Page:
ADVERTISEMENT

For the Love of: Batman (VIDEO)

Gallery Icon

chris-littlechild - October 18, 2016

To view this video please enable JavaScript, and consider upgrading to a web browser that
supports HTML5 video

 

Do any of you Ego-dudes remember Spider-Man 2? I have some pretty damn fond memories of playing this one on the GameCube back in the day. For me, it was what a licensed superhero game should be: A free-roaming deal that lets you do whatever the hell you want with your character’s powers. The New York we cruised through in the game was vast (for the time), Spidey’s webswinging abilities worked perfectly, and it was an all-round solid title.

So few games like this manage to get their shit together and do their iconic characters justice. A couple decades on, Superman 64 is still the yardstick by which all horrible ballaching terrible is measured. More recently, only one name really stands out as bucking that trend, and that name is Bruce mothereffin’ Wayne.

 But let’s not get ahead of our asses. Before we arrive at Rocksteady’s much acclaimed Arkham games, there’s a lot of Bat-crap to wade through. Hold your noses, gents, and we’ll take a look at the history of Batman video games.

The very first title featuring the Bat hit in 1986, just over 50 years after Batman himself was introduced. The game was available for ancient dusty-ass systems like the ZX Spectrum and Amstrad CPC; it was a simple action adventure that saw you trying to rescue Robin by collecting assorted gewgaws and dookickeys.

Sure, it looks like hell today, but this was the mid-eighties. Our primitive planet didn’t even have Hot Pockets, Internet memes (dank or otherwise) or The Fresh Prince of Bel-Air yet, so we can’t expect any better. The point is, it was a big ol’ success critically and commercially. Right from the off, our ol’ buddy Bruce proved he could pull off a video game pretty darn well.

Where did we go from there? The sequel, 1988’s Batman: The Caped Crusader, did things a little differently. Rather than the crush-criminals’-scrotes-into-spam beat ‘em up approach to the Bat, this game’s focus was on puzzles, mazes and that sort of deal. I guess it was a nod to the detective side of the character. It looked sexy (again, for the time), it changed things up, and it was still well received. It looked as though Bruce could do no wrong in the gaming world.

 The third in the trilogy, Batman: The Movie, was based on the 1989 film by the always batshit Tim Burton. You played through levels inspired by the movie; beating Napier’s ass in Ace Chemicals and creating the Joker in the process, all of that sort of good stuff. Again, it was seen as a top-drawer actioner and an all-round good time.

We’ve seen all kinds of titles from the Bat down the years. 1991’s Batman: Return of the Joker was a run-and-shoot-seven-shades-of-shite-out-of-everything sidestory inspired by Mega Man, while 97’s Batman: The Arcade Game was a simple scrolling beat ‘em up. Y’know, like the eight billion other scrolling beat ‘em ups arcades were full of back then.

In the space of six months back in 2001, Brucey baby had both a racing game (PS1’s Gotham City Racer) and a TPS/platformer (Batman Vengeance) to his name. In 2003, he broke into the craptastic ‘edutainment’ market with Batman: Justice Unbalanced, an odd release from The Learning Company which aimed to teach preteen kids problem solving skills. Which is kinda funny, as Batman generally solves his problems by growling I’M BATMAN and shattering the fibulas of mobsters. I’m not sure what kind of message that sent to 7-10 year olds, but I won’t argue.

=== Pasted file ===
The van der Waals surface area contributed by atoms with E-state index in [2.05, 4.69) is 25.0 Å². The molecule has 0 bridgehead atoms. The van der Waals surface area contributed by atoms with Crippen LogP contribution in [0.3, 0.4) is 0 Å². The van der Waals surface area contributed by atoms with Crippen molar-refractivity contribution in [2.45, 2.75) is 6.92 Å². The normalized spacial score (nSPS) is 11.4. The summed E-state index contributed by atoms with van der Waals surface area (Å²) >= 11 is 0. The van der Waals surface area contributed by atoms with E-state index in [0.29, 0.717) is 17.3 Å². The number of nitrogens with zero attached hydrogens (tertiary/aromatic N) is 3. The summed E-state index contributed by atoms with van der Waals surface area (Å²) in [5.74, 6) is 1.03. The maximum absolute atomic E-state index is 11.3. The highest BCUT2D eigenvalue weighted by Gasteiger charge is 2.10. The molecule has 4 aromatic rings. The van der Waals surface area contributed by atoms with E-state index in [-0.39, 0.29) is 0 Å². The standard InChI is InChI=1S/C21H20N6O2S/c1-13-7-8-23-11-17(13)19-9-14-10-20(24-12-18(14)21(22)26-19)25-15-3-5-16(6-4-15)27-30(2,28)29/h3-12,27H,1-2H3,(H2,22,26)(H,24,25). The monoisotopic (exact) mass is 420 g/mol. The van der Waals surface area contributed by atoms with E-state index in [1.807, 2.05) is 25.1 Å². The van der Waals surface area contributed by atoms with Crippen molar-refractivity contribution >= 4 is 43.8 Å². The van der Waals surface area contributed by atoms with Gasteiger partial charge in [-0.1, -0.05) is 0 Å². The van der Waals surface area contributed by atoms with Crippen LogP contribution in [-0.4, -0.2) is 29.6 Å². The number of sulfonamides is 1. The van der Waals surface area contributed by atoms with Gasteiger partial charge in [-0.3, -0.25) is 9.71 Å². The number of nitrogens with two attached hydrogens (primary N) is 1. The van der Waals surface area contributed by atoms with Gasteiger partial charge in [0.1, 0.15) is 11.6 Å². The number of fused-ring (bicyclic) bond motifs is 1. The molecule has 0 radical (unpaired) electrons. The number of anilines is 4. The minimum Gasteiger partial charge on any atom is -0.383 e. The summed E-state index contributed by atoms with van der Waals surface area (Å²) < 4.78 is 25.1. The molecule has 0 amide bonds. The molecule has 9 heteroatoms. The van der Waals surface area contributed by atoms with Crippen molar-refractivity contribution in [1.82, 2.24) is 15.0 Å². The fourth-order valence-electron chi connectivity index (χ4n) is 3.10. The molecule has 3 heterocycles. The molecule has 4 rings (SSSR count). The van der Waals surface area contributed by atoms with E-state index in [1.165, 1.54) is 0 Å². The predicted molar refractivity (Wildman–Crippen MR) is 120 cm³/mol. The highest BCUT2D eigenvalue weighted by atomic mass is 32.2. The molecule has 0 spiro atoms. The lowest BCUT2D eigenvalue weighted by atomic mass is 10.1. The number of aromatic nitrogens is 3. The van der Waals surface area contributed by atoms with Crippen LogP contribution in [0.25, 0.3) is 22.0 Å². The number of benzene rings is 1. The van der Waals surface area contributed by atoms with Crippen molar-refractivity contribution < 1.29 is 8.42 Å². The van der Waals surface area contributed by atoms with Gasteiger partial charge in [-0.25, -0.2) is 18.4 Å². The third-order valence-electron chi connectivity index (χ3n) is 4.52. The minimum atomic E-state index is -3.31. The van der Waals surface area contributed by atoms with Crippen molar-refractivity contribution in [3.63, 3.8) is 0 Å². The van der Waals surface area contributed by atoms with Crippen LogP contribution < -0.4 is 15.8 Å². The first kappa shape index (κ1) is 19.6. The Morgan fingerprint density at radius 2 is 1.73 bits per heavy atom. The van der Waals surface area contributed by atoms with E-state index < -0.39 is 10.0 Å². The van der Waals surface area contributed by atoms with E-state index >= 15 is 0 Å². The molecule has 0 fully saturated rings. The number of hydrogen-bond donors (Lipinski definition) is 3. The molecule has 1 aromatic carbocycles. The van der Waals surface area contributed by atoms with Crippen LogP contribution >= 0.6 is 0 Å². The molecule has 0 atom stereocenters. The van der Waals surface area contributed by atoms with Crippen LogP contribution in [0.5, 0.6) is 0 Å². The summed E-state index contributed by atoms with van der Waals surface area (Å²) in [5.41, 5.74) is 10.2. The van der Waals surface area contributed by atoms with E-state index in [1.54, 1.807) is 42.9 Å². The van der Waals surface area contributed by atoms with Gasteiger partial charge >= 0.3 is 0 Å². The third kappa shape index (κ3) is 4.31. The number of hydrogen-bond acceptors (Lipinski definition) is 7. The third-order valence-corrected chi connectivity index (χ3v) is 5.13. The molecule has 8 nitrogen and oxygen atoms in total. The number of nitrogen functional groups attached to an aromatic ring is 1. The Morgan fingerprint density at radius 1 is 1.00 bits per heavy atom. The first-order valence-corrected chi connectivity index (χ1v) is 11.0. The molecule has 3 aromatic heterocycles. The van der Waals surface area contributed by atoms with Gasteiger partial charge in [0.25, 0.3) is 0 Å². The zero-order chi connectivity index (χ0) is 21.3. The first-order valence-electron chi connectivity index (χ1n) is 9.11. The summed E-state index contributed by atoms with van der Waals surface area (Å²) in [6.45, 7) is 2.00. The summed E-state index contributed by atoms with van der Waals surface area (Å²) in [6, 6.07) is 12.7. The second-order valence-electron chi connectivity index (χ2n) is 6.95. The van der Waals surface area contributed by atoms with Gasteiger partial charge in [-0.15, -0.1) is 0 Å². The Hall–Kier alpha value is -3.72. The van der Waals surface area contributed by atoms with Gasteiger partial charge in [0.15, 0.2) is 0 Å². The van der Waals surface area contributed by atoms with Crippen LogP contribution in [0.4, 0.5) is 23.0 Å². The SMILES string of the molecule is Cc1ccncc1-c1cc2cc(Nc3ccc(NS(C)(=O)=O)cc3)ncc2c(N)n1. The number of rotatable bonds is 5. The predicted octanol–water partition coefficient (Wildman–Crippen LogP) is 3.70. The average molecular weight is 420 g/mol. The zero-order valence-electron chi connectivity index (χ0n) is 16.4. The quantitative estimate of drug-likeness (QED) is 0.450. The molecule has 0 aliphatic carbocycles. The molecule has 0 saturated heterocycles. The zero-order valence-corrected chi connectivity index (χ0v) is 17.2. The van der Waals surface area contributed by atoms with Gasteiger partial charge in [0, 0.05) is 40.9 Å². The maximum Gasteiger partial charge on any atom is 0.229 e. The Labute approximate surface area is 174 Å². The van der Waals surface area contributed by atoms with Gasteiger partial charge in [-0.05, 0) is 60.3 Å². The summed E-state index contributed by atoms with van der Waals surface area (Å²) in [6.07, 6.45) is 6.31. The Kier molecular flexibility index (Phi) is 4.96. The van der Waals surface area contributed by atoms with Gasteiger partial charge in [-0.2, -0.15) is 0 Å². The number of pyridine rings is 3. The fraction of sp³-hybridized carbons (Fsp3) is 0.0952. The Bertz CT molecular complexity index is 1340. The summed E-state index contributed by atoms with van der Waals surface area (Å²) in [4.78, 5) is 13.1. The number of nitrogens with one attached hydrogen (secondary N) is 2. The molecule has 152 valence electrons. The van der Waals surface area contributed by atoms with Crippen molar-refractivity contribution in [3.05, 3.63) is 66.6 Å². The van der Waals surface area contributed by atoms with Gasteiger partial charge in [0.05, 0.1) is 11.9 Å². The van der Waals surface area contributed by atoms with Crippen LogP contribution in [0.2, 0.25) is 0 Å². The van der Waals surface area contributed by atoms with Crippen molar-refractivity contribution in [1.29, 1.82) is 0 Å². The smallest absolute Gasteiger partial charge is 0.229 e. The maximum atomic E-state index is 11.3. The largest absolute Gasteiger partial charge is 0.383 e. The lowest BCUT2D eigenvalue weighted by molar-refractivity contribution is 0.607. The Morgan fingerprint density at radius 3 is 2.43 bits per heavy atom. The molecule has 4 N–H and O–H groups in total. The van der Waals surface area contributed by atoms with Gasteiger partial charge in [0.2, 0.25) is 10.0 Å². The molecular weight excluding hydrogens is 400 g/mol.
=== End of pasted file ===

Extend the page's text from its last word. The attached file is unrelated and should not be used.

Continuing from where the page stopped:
As you can see by this point, this guy’s video game repertoire has been pretty goddamn varied. There were missteps along the way, of course, and a fair amount of suckage, but there always will be. The important thing is that the Bat’s reputation as an iconic mothereffer, coupled with developers who were actually assed about the camp-caped vigilante, gave him a chance in an industry where licensed releases are generally terrible.

 Then, in mid-2009, Batman: Arkham Asylum happened. Rocksteady’s free-roaming action adventure became massive, much like The Dark Knight. Like the movie, it proved to not only be a good slice of licensed superhero action (let’s not get into the nerdly Batman has no superpowers thing, comic book geeks, I don’t have three years to spare), but a good slice of action in its own right. That’s a rare thing, right there, being able to get those who aren’t really fans of the character themselves on board too.

The Arkham games were a hell of a thing. Some of the best licensed games ever made, this was definitely the highlight of Batman’s gaming career. They became a whole series of their own, and there are HD re-releases and spangly new VR versions on their way to our eyeballs as we speak. If Rocksteady are done with pumping out new titles, that’s no bad thing. It’s left the Bat with the kind of legacy that all Bruce Wayne’s daddy’s cashtacular couldn’t buy.

All in all, Batman, you’ve had a better history in video games than just about any other DC or Marvel hero has ever managed. Good job with that, you gravelly-voiced bastard.

 

 

Tagged in:



Comments



>